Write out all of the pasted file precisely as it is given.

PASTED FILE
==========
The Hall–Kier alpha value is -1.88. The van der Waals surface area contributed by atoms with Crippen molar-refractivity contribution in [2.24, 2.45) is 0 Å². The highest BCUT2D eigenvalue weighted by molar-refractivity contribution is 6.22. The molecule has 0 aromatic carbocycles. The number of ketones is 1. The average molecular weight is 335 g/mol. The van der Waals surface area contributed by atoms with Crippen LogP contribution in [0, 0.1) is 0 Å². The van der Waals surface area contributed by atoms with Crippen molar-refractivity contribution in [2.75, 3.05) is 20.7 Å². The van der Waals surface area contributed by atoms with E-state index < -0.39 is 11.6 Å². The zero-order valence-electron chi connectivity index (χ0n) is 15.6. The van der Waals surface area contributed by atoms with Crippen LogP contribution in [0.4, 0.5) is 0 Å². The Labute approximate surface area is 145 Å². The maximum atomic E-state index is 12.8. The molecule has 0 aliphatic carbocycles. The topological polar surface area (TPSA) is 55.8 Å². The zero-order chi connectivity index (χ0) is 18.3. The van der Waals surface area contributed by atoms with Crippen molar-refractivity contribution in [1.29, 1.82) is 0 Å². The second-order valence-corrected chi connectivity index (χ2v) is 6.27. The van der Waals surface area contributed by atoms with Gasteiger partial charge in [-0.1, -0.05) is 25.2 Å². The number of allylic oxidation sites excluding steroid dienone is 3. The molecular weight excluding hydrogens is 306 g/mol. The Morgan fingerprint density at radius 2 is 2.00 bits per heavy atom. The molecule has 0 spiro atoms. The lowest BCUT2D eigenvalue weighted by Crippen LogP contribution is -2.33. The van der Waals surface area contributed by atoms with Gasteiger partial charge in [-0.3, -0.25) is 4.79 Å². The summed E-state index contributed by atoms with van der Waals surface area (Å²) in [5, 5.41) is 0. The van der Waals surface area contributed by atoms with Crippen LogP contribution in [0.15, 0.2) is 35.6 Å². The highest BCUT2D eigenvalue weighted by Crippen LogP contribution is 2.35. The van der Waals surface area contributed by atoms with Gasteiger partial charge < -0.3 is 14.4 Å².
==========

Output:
The Hall–Kier alpha value is -1.88. The van der Waals surface area contributed by atoms with Crippen molar-refractivity contribution in [2.24, 2.45) is 0 Å². The highest BCUT2D eigenvalue weighted by molar-refractivity contribution is 6.22. The molecule has 0 aromatic carbocycles. The number of ketones is 1. The average molecular weight is 335 g/mol. The van der Waals surface area contributed by atoms with Crippen LogP contribution in [0, 0.1) is 0 Å². The van der Waals surface area contributed by atoms with Crippen molar-refractivity contribution in [2.75, 3.05) is 20.7 Å². The van der Waals surface area contributed by atoms with E-state index < -0.39 is 11.6 Å². The zero-order valence-electron chi connectivity index (χ0n) is 15.6. The van der Waals surface area contributed by atoms with Crippen LogP contribution in [0.4, 0.5) is 0 Å². The Labute approximate surface area is 145 Å². The maximum atomic E-state index is 12.8. The molecule has 0 aliphatic carbocycles. The topological polar surface area (TPSA) is 55.8 Å². The zero-order chi connectivity index (χ0) is 18.3. The van der Waals surface area contributed by atoms with Crippen molar-refractivity contribution in [1.29, 1.82) is 0 Å². The second-order valence-corrected chi connectivity index (χ2v) is 6.27. The van der Waals surface area contributed by atoms with Gasteiger partial charge in [-0.1, -0.05) is 25.2 Å². The number of allylic oxidation sites excluding steroid dienone is 3. The molecular weight excluding hydrogens is 306 g/mol. The Morgan fingerprint density at radius 2 is 2.00 bits per heavy atom. The molecule has 0 spiro atoms. The lowest BCUT2D eigenvalue weighted by Crippen LogP contribution is -2.33. The van der Waals surface area contributed by atoms with Gasteiger partial charge in [-0.3, -0.25) is 4.79 Å². The summed E-state index contributed by atoms with van der Waals surface area (Å²) in [5, 5.41) is 0. The van der Waals surface area contributed by atoms with Crippen LogP contribution in [0.15, 0.2) is 35.6 Å². The highest BCUT2D eigenvalue weighted by Crippen LogP contribution is 2.35. The van der Waals surface area contributed by atoms with Gasteiger partial charge < -0.3 is 14.4 Å².